In 2016, a new set of larger locks were added to allow the larger modern ships to pass through the canal. These expanded locks include water-saving basins that reuse 60% of Lake Gatun’s water, which is about 7% more efficient than the existing locks system. The museum didn’t really explain where the 7% efficiency comes from, but we figure it works like this:
Say a ship is coming from Lake Gatun traveling towards to the Pacific Ocean. There is a series of 3 locks (think of these like stair steps) the ship has to go through to get lowered to the level of the Pacific Ocean.
Beside each of these 3 locks are 3 enormous basins. Enormous as in each basin is the size of 25 Olympic swimming pools. The ship enters the first lock and prepares to get lowered to the 2nd lock. In the old locks, the water would just continue to flow into the lower lock until the water levels become even. The lock doors would open and the ship would pass into the lower lock. The process would then repeat itself. When the ship is in the last lock getting lowered to the Pacific, the water from Lake Gatun would just merely flow into the Pacific Ocean. With the new locks, water from Lake Gatun fills the water saving basins as well as the lower lock. This way, when the lock needs to be filled again, it can reuse the water from the basin rather than more water from Gatun Lake.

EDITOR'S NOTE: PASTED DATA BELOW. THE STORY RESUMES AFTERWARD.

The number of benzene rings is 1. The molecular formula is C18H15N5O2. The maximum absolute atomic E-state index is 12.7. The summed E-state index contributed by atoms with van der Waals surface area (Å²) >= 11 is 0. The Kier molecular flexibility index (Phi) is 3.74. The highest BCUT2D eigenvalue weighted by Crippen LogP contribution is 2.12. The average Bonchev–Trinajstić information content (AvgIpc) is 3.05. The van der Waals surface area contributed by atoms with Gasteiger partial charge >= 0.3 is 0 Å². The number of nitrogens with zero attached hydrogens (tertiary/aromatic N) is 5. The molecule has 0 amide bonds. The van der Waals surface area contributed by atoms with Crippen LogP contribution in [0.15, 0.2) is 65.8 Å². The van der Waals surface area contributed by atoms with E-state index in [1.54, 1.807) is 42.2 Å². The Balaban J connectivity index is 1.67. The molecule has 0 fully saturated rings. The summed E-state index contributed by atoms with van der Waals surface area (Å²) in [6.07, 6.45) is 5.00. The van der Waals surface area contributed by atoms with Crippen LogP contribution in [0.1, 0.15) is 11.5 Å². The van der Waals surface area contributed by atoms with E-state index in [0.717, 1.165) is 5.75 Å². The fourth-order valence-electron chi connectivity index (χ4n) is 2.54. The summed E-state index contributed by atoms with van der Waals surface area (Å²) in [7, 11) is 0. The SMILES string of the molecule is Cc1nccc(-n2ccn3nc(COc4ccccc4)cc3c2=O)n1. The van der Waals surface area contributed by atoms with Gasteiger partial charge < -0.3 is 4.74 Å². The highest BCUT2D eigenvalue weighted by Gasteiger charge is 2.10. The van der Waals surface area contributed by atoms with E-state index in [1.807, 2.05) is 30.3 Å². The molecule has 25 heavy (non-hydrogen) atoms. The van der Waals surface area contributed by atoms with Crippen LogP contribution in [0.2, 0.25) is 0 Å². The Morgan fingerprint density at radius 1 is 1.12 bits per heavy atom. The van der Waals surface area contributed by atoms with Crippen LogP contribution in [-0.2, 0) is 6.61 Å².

The 3 basins have varied bottom elevations which is a clever design to us after reflecting on what we saw during the operation of the original lock system. We think these basins most likely to allow the locks to fill and raise/lower the ships at a more uniform rate.